Newb question about box wine

As will be obvious shortly, I know nothing about wine. But I make a
point of drinking 5 oz. of French Paradox red wine every day, just
in case. Up to now I've been buying either Cabernet or Merlot in
the 5-liter box from Almaden. (By the way, in searching the 7000
articles in this newsgroup on my server, not a single Subject
contains the word "Almaden". Why is that?)
Anyway, I've noticed that Almaden also sells another red wine in a
box called Mountain Burgundy. On their website, Almaden is careful
to make clear that this is not a varietal, but they give no hint as
to what varieties it might include in the blend. Does anybody here
know, or have an educated guess based on the taste? I assume Pinot
Noir would be way too much to hope for, but is it possible to say
anything about it other than it's genuine red wine? Also, what
might it taste like, compared to the two varietals I've been
drinking?
It occurs to me now that in this newsgroup *I* may be the foremost
authority on Almaden box wines. But if there's anyone here who will
admit to having drunk them, and can shed any light on the Burgundy,
I would appreciate your opinions.
Reply to
George
I was advised in early 2003 by my doctor to drink a glass of red wine daily. When I first started, I knew nothing about wines, and the typical wines I picked up at the grocery store did not taste good at all to me. In June of that year, my wife and I vacationed in the wine growing reigion of Virginia, and toured several wineries. I began to learn more about finding wines that I liked better. Taste is a very individual thing in wines.
Because of a significant loss of income, the boxed wines began to be used. There are some companies producing better quality wines in boxes (Black Box and Hardy's come to mind - in 3 liter boxes). In our area, they typically sell for about $16 per box (3 liters equals four 750 ml standard wine bottles).
I'm not an "authority" on Almaden, but: Almaden (and Franzia) are two US producers of low priced bulk wine, usually sold in 5 liter boxes. I think that my wife and I tried the Burgundy once, but I can't find it in my notes (Excel spreadsheet of all wines purchased and drunk, and our relative satisfaction). We bought one box of the Cabernet, in October, 2003. It is one of the only wines I have ever just poured out - even though it was low priced, we didn't like the taste. That in no way means that you won't like the taste. We do use three Almaden products: the "Mountain Rhine" white wine is used for cooking; and the Red and White Sangria are used for low priced quaffing with routine meals.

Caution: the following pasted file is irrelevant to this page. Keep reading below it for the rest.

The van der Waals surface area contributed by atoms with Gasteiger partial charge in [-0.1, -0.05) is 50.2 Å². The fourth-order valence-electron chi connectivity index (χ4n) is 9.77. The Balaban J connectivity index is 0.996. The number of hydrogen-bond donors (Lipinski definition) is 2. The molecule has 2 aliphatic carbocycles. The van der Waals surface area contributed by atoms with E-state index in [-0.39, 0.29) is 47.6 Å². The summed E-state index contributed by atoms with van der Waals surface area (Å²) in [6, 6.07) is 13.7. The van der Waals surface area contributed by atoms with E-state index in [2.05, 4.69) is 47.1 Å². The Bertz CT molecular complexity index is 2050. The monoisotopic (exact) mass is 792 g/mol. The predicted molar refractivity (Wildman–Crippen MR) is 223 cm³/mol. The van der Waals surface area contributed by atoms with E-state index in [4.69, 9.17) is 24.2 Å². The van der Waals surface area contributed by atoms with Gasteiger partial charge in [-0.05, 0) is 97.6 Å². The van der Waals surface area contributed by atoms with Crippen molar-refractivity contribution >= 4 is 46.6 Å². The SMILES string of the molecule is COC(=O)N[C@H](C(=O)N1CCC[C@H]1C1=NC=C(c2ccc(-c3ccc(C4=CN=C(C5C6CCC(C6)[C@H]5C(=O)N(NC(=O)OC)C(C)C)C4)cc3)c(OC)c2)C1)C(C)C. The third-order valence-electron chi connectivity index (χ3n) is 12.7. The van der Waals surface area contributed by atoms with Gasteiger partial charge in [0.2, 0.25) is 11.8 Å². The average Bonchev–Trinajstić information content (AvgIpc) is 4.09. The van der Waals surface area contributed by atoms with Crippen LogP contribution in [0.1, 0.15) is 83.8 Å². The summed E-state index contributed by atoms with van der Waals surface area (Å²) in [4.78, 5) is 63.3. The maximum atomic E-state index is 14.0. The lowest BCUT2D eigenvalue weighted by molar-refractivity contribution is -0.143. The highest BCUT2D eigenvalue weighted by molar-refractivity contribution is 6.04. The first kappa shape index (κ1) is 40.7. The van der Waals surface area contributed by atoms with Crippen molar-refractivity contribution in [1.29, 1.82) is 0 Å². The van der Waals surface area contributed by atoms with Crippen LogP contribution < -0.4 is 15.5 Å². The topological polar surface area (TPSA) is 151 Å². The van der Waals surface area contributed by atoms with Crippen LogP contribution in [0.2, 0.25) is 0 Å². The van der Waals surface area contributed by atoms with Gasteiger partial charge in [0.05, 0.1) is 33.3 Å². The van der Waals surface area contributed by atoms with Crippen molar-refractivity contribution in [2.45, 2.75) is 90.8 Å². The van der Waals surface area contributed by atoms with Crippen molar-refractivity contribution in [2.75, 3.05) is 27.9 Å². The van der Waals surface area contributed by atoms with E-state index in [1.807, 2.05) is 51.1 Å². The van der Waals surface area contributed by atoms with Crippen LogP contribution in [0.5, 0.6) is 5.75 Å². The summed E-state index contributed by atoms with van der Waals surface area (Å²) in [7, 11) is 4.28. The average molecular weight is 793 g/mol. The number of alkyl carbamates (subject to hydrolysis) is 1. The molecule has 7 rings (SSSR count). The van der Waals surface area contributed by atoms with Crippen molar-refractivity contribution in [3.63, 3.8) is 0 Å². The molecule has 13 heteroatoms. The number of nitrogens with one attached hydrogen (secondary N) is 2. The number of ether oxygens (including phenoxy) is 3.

We have not tried their "Mountain Burgundy". We tend to buy the Cabernet from Hardy's (also available in 750ml and 1.5l bottles), as it is a bit of a step up in taste. We also buy some higher priced wines. Unless someone else responds, your only method is to purchase one and see. I would expect that it would be a similar wine to the Cab and Merlot which you have tried. One reason that they do not publish information on percentage contents is that this will vary - they purchase some of their wine on the market based heavily on price sensitivity, so the box you buy this week may well have a considerably different composition than the box you bought a few months ago.
This is a worldwide international newsgroup, with contributors ranging from those who have a very high income to those who live on much less. Most of the reviews found will be on wines which range from (US prices) $10 to $150 per 750ml bottle, although there are exceptions in both directions. Now, the reason that people will spend hundreds of dollars on one bottle of wine are not just because they can afford to do so - but are related to a perceived difference in the quality of the product. More expensive wines have a higher complexity to their taste. Also, there is a very considerable interaction between the taste of a wine and food which is eaten at the time.